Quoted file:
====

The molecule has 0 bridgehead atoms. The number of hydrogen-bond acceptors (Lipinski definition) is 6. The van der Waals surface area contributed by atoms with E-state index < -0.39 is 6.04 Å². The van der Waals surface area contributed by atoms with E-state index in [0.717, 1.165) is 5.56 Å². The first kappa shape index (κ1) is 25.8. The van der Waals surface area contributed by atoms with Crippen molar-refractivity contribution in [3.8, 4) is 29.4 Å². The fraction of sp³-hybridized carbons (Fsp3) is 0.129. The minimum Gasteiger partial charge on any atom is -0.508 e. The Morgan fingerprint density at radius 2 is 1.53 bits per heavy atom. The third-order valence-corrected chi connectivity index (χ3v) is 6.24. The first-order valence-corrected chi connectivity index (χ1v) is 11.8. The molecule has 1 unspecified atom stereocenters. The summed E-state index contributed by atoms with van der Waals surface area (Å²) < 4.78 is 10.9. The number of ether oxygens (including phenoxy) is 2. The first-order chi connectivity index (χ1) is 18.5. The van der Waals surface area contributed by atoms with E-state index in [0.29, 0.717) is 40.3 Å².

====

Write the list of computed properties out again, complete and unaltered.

The molecule has 0 bridgehead atoms. The number of hydrogen-bond acceptors (Lipinski definition) is 6. The van der Waals surface area contributed by atoms with E-state index < -0.39 is 6.04 Å². The van der Waals surface area contributed by atoms with E-state index in [0.717, 1.165) is 5.56 Å². The first kappa shape index (κ1) is 25.8. The van der Waals surface area contributed by atoms with Crippen molar-refractivity contribution in [3.8, 4) is 29.4 Å². The fraction of sp³-hybridized carbons (Fsp3) is 0.129. The minimum Gasteiger partial charge on any atom is -0.508 e. The Morgan fingerprint density at radius 2 is 1.53 bits per heavy atom. The third-order valence-corrected chi connectivity index (χ3v) is 6.24. The first-order valence-corrected chi connectivity index (χ1v) is 11.8. The molecule has 1 unspecified atom stereocenters. The summed E-state index contributed by atoms with van der Waals surface area (Å²) < 4.78 is 10.9. The number of ether oxygens (including phenoxy) is 2. The first-order chi connectivity index (χ1) is 18.5. The van der Waals surface area contributed by atoms with E-state index in [0.29, 0.717) is 40.3 Å².